If you work in a traditional office setting, you may look longingly out the window while you daydream of being home. One way to make your dream a reality and still make a living is to work from home. Remote work is good for achieving work-life harmony—but not only that, working from home can have significant mental health benefits as well.
Maintaining good mental health is important to both employers and employees. Mental Health America estimates that mental illness and substance abuse-related issues cost U.S. employers $80 to $100 billion annually. By 2030, the World Economic Forum has estimated that the annual cost of mental illness will surpass $6 trillion. On the flip side, the top stressors for many American workers are money and work according to the American Psychological Association’s Stress in America survey. To alleviate these costs to employers and stressors faced by workers, it only makes sense to focus on ways to maintain your mental health.
Here are 7 benefits confirming that remote work is good for your mental health:
1. Traffic Congestion and Commute Times
Remove the worry and concern over how much traffic you’ll face on your way to the office each day and whether you’ll arrive on time. Remote work is good for eliminating commuting stressors. Simply put on a pair of slippers and head to your home office!
2. Childcare and Teenage Monitoring
Eliminate some nagging worries about your children and their welfare by working from home. Will you still need childcare assistance while working from home? Probably, but by working at home, you will remove the stress of getting your child to and from daycare on time each day.
If you have older children or teenagers, working from home will allow you to greet and engage with them when they arrive home, find out more about their day, and monitor them while you work. Eliminate “crabby mommy syndrome” from your list of mental stressors.
3. Health and Wellness
Remote work is good for promoting your overall health and wellness. Avoid catching the latest bug by staying in your own home each day instead of sitting near a colleague in the conference room who is sneezing away. Need a break from your home office desk? Do some jumping jacks, planks, or take a walk—all possible when you work from home.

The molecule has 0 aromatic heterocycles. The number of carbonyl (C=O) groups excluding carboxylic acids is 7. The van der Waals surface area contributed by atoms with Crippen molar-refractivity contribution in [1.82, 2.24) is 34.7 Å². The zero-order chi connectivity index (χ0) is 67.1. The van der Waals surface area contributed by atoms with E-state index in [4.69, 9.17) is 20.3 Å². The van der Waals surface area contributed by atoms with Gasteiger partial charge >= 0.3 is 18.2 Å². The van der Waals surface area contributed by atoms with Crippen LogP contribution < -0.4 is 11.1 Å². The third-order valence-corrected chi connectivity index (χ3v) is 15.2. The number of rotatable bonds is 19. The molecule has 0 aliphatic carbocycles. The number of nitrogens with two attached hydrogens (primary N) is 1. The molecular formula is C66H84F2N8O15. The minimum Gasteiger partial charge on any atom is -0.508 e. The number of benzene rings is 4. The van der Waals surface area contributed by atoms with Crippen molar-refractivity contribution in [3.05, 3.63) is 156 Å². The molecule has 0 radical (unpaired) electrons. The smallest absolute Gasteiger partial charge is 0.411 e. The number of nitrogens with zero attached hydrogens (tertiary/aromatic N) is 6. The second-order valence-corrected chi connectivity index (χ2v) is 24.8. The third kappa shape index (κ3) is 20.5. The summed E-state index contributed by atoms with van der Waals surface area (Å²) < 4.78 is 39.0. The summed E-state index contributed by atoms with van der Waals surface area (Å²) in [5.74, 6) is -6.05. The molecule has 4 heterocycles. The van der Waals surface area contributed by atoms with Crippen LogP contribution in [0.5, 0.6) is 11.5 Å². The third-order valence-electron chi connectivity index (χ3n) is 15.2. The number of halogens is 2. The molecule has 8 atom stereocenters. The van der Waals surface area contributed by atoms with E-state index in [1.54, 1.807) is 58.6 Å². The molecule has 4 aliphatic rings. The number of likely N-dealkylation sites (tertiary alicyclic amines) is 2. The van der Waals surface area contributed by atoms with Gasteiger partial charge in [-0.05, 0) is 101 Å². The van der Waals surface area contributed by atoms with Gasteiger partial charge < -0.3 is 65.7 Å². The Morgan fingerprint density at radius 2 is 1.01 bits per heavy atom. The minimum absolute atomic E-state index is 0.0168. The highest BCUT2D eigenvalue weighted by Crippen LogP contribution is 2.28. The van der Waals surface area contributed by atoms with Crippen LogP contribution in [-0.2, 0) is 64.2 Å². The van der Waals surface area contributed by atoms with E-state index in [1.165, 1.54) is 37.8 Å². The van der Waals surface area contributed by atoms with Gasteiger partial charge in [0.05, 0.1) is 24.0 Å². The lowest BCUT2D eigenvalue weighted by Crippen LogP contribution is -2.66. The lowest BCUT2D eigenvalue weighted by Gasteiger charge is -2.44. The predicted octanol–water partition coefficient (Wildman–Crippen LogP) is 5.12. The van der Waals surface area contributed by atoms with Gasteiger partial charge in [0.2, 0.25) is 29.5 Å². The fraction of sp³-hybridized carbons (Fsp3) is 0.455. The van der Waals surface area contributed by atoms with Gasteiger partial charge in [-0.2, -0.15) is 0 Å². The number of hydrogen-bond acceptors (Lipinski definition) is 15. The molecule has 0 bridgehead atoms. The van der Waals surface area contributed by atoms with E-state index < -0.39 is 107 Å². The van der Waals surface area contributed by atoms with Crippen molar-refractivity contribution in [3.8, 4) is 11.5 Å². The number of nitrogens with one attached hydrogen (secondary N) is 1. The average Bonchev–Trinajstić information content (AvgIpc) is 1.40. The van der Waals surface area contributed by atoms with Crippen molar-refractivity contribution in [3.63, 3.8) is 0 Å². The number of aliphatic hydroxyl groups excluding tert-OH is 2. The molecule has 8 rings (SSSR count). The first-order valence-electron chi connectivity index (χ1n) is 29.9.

4. Stress Level Improves
According to a University of Minnesota and MIT Sloan School of Management study, flexible work lowers burnout and stress while job satisfaction increases. The benefits are a huge boost to your mental health and well-being. Takeaways from the study also include that participants had less psychological stress and more time to spend with their family and spouses.
5. Freedom and Autonomy
The freedom that comes from working from home adds immeasurable value to your mental health. No longer will you have a colleague or supervisor peering over your shoulder. Do you still need to be accountable to your company and boss? Of course, but you can now manage your day to suit your needs.
An added bonus: you can control the thermostat instead of being held hostage by office temps that are too warm or freezing!
6. Disruption Control
Working from home allows you to manage the disruption level to your work. If you’re working on a project that requires serious concentration, make your office mobile that day and work at the library or a shared space, after you ask your spouse to take over the child management that day.
When working in an office, you’re sometimes at the mercy of your boss’ schedule, and if the boss is walking out the door but drops some more work in your lap, you feel as though you have little control. Working from home eliminates this type of disruption and puts you back in the driver’s seat.
7. Time Management
As a remote worker, you can schedule your day and time as you see fit. Remote work is good for allowing you to handle each day according to the demands of the day. This control improves your mental health in many ways, including allowing you peace of mind to handle family needs as they come up, structuring your day and work to maximize your efficiency and alertness, and ability to fit fitness and mental health breaks into your day.